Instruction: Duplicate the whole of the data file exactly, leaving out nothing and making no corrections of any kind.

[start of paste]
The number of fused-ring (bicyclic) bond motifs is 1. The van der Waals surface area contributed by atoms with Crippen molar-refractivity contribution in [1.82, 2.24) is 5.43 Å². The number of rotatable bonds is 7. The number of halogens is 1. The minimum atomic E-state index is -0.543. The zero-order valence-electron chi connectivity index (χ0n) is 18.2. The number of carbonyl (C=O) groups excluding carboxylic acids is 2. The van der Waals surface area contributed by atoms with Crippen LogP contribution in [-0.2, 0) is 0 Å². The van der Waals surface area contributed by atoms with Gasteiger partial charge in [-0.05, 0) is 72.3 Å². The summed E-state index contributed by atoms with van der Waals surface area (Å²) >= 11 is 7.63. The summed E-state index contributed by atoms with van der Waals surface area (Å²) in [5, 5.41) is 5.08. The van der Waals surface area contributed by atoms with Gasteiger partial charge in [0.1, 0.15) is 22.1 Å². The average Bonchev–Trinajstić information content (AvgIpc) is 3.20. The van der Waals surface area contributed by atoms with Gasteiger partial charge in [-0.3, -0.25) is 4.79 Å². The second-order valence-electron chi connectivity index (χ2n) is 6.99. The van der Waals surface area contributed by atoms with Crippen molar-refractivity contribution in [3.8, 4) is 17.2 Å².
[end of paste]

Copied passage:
The number of fused-ring (bicyclic) bond motifs is 1. The van der Waals surface area contributed by atoms with Crippen molar-refractivity contribution in [1.82, 2.24) is 5.43 Å². The number of rotatable bonds is 7. The number of halogens is 1. The minimum atomic E-state index is -0.543. The zero-order valence-electron chi connectivity index (χ0n) is 18.2. The number of carbonyl (C=O) groups excluding carboxylic acids is 2. The van der Waals surface area contributed by atoms with Crippen LogP contribution in [-0.2, 0) is 0 Å². The van der Waals surface area contributed by atoms with Gasteiger partial charge in [-0.05, 0) is 72.3 Å². The summed E-state index contributed by atoms with van der Waals surface area (Å²) >= 11 is 7.63. The summed E-state index contributed by atoms with van der Waals surface area (Å²) in [5, 5.41) is 5.08. The van der Waals surface area contributed by atoms with Gasteiger partial charge in [0.1, 0.15) is 22.1 Å². The average Bonchev–Trinajstić information content (AvgIpc) is 3.20. The van der Waals surface area contributed by atoms with Gasteiger partial charge in [-0.3, -0.25) is 4.79 Å². The second-order valence-electron chi connectivity index (χ2n) is 6.99. The van der Waals surface area contributed by atoms with Crippen molar-refractivity contribution in [3.8, 4) is 17.2 Å².